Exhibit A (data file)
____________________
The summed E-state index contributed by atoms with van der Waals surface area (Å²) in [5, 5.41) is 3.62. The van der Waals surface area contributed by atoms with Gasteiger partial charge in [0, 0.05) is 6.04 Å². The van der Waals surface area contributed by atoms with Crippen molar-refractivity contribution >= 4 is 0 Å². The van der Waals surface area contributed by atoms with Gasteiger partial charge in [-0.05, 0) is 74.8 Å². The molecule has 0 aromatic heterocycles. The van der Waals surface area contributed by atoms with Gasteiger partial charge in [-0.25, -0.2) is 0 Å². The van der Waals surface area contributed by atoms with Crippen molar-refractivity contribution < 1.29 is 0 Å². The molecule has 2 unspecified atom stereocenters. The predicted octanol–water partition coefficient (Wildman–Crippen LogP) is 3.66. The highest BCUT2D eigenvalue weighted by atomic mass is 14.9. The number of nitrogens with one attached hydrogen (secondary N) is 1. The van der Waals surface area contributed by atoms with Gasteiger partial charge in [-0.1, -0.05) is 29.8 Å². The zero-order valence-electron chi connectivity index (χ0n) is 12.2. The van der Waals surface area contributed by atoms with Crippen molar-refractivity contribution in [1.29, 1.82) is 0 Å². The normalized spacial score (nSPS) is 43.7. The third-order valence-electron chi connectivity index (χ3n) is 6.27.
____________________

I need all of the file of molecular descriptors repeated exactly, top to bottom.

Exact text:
The summed E-state index contributed by atoms with van der Waals surface area (Å²) in [5, 5.41) is 3.62. The van der Waals surface area contributed by atoms with Gasteiger partial charge in [0, 0.05) is 6.04 Å². The van der Waals surface area contributed by atoms with Crippen molar-refractivity contribution >= 4 is 0 Å². The van der Waals surface area contributed by atoms with Gasteiger partial charge in [-0.05, 0) is 74.8 Å². The molecule has 0 aromatic heterocycles. The van der Waals surface area contributed by atoms with Gasteiger partial charge in [-0.25, -0.2) is 0 Å². The van der Waals surface area contributed by atoms with Crippen molar-refractivity contribution < 1.29 is 0 Å². The molecule has 2 unspecified atom stereocenters. The predicted octanol–water partition coefficient (Wildman–Crippen LogP) is 3.66. The highest BCUT2D eigenvalue weighted by atomic mass is 14.9. The number of nitrogens with one attached hydrogen (secondary N) is 1. The van der Waals surface area contributed by atoms with Gasteiger partial charge in [-0.1, -0.05) is 29.8 Å². The zero-order valence-electron chi connectivity index (χ0n) is 12.2. The van der Waals surface area contributed by atoms with Crippen molar-refractivity contribution in [1.29, 1.82) is 0 Å². The normalized spacial score (nSPS) is 43.7. The third-order valence-electron chi connectivity index (χ3n) is 6.27.